Chain Run

Set up two cones 50 to 100 yards apart. Runners line up single file and start running around the cones. On your signal, the last runner in the line sprints to the front. When that runner has reached the front, he or she yells "Go!" and the runner who is now at the back sprints to the front. Repeat until all runners have led the group. The video below shows a slightly modified version of the exercise.


Scatter cones over a large area. Half should be the right way up, the other half upside down. Divide the students into two teams. Tell students to imagine it is raining. Team A wants to catch the rain in the upside-down cones, so they must rush around, turning them all upside down. Team B doesn't want to catch the rain, so their mission is to turn them back the right way. Both teams do this for a set time, and then the cones are compared to see which team has the most their way.

Starting Distance Races

The Waterfall Start

All runners line up on the curved starting line. Runners should use a standing start. To start the runners, call out "On your marks, set, go!" Use a whistle or starter pistol when you yell "Go!" Runners can move to the inside lane as long as they do not interfere or impede other runners. Have runners practice at different positions on the starting line, running for 100 meters before starting again.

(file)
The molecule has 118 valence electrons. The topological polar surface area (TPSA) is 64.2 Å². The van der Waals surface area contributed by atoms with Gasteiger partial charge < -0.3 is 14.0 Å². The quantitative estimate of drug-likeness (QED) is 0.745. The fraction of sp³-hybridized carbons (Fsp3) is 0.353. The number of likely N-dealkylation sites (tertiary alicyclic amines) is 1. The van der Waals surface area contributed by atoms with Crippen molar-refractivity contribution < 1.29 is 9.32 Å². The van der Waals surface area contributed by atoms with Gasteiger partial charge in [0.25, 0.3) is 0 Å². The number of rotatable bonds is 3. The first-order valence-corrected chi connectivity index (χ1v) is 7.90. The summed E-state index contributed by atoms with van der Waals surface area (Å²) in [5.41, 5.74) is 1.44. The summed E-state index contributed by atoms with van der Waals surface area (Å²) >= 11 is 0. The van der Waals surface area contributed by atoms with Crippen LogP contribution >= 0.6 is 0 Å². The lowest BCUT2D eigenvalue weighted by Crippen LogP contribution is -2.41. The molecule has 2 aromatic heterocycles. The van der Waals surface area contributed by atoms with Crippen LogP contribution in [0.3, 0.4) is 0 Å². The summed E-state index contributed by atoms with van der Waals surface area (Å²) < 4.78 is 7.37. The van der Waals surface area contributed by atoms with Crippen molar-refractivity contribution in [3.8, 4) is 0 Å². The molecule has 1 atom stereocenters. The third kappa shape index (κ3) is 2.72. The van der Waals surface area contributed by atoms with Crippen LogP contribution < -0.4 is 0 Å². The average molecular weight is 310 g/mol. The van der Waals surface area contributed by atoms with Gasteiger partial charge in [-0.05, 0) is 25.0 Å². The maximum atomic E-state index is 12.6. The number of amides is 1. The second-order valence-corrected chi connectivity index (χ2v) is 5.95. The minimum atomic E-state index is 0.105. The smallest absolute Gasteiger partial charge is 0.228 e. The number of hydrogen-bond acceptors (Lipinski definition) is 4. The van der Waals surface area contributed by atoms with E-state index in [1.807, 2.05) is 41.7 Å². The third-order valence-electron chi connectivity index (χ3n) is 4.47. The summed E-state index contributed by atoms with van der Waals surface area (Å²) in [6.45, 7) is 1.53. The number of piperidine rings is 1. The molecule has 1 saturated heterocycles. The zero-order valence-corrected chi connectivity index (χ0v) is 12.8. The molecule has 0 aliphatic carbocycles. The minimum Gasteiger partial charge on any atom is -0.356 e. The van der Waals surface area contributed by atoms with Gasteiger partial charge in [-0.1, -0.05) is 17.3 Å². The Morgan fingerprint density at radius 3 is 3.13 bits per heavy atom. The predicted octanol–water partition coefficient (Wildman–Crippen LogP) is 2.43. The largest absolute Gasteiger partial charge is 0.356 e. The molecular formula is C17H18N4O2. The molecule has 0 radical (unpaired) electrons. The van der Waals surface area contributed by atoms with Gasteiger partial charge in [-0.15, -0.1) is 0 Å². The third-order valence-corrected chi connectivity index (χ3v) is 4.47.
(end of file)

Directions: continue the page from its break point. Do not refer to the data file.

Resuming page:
Drive Phase

Have runners prepare for a waterfall start. They will run 100 meters, rest for one minute, run 200 meters, and rest for two minutes (the rest should be a walking rest). They should accelerate aggressively out of the start for the first 100 meters. Runners on the inside of the track should run quickly out in front to avoid being obstructed. The runners should focus on getting in a good position for the race. For a more advanced session, have runners run 100, 200, 300, and 400 meters, with one minute of rest for each 100 meters run.

Wrap-up Game

Circle of Endurance

You will need cones and/or boundary markers, a stopwatch, and a measuring wheel for this activity. Set up three circles inside each other, which the largest about 200 meters in circumference. This can be done in lanes 1, 3, and 6 on a track. Set up three cones side by side on each circle. On your signal, three students, one at each circle, begin running and stay in line the whole way around. In order to stay in line, the runners will have to pace accordingly. Give everyone a chance to run the different circles to practice pacing. To make the activity more advanced, increase the distance of the circles and/or add more of them.

Cool Down

Light Jog(2-5 minutes)

Lead the group on a light jog.

Static Stretching(3-5 minutes)

Have students form a circle around you and lead them in static stretches.

Please see the Supplementary Session on Stretching for additional stretches.

Youth and Schools

New York Road Runners Mission